Devil’s Basil: true stories from the UAE about the perils of drugs

The 150-page booklet has been produced by the Dubai Public Prosecution to highlight the dangers of falling into drug addiction.

Devil’s Basil tells the true stories of several people and families whose lives have been wrecked by drugs. Courtesy Government of Dubai
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DUBAI // A booklet has been produced to warn people that even just trying drugs once can lead to addiction, or even death.

Devil’s Basil is a 150-page publication produced in English and Arabic by Dubai Public Prosecution to highlight the dangers of recreational drugs.

It is part of an initiative to raise awareness about drugs, and the legal and health risks posed by taking them.

Yousuf Al Hammadi, a legal auditor, wrote the content with the help of Ibrahim Abdul Rahman, an assistant legal researcher. Their work was supervised by counsellor Hamad Al Khalafi.

Mr Al Hammadi hoped the booklet’s stark message about the perils of drug addiction would hit home with all its readers.

"Our audience is every member of the community," he said.

“We were tasked to launch awareness campaigns and this booklet is one of them. We worked on it for almost four months.”

As for the booklet's unusual name, he said: "Many drugs come from plants, basil is a plant, both can be smelled, eaten and are appealing to the soul, but the only difference is that one of them is devilish."

So far, 6,000 copies of the booklet have been printed. They will be available in many public buildings, as well as being distributed with some magazines.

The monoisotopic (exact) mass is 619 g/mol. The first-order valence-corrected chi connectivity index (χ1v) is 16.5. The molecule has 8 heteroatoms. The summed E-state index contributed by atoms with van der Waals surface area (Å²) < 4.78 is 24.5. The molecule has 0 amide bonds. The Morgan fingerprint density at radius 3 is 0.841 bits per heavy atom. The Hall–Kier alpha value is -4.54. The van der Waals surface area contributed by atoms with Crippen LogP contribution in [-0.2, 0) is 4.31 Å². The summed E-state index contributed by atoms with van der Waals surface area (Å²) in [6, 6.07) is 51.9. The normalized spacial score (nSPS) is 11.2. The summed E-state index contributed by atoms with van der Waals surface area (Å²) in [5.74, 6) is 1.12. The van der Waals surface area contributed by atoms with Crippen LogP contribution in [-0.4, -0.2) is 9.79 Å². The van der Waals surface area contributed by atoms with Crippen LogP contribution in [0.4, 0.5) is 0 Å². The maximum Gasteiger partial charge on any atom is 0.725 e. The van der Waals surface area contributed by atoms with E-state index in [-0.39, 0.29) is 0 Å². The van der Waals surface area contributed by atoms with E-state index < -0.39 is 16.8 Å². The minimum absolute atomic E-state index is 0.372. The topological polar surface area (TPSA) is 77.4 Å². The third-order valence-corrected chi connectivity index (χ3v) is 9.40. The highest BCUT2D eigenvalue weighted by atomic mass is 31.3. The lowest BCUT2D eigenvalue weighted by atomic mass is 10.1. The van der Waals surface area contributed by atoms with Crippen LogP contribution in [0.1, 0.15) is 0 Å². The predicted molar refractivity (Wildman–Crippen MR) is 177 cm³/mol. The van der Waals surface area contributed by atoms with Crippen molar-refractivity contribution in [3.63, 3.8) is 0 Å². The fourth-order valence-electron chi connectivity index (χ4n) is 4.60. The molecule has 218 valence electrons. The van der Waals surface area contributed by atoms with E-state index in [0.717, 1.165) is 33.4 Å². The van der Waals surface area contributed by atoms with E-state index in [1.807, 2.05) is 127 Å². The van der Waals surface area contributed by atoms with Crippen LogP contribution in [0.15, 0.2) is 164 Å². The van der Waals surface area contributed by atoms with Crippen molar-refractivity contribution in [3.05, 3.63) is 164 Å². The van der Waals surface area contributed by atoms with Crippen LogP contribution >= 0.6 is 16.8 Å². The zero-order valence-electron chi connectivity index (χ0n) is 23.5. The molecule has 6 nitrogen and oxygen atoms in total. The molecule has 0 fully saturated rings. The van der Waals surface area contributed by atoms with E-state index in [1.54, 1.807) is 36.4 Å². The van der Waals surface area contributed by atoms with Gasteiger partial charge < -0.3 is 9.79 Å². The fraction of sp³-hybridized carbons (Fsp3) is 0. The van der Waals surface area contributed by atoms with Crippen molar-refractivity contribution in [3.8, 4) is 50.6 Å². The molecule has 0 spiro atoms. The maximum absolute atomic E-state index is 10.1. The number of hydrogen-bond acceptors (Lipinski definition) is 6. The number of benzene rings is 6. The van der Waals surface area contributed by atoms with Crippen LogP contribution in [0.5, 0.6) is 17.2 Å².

The booklet explains that UAE criminal law exempts a drug user from prosecution if they come forward seeking treatment.

It also explains that anyone who reports a drug-related crime to authorities may also be exempt, if the report takes place before an official investigation begins.

Included in the book are a number of case studies, recalling true stories concerning the devastating effect drugs can have on people’s lives.

One of these concerns a mother, identified as Umm Ali, whose husband died in a car crash.

From then on, she struggled to raise her four teenage boys, all of whom fell into drug addiction.

The eldest one tried drugs, became hooked, then his three brothers followed in his footsteps.

The older boy and her second son died after overdosing on drugs. The third son sought rehabilitation treatment, while the fourth ended up in jail.

The second story is about a man in his 50s who had been addicted to drugs since he was 18 years old.

He belonged to a well-respected Emirati family, but fell in with a bad crowd and started taking narcotics.

Eventually, he was jailed, but that was not the end of his addiction. Friends continued to smuggle drugs into prison for him, and sometimes he would share a needle with fellow inmates.

Now released, without a job, friends or a family of his own, he spends his life between a medication clinic and relapses.

The booklet highlights the fact that 230 million people around the world tried narcotics at least once last year. Of that figure, one in 40 of them were regular users.

According to surveys, the most-used drug is cannabis, followed by amphetamine, then cocaine and opium substances.

The surveys also found that 200,000 people die every year from drugs-related causes.

The booklet narrowed addiction down to four stages, starting with the love of experience. Next comes acceptance of drug use, followed by regular abuse and then addiction. In another section, the booklet lists the most common types of drugs and the symptoms that users exhibit.

Devil’s Basil concludes with one success story – that of a young Emirati student who was lured into addiction by his friends.

After a few years of regular use, the death of a friend who overdosed in his bedroom shocked him into quitting the habit.

After serving his jail term, he completed school and college, secured a job with a government institution and got married.

For the sake of his children, he made a vow to never return to his former life.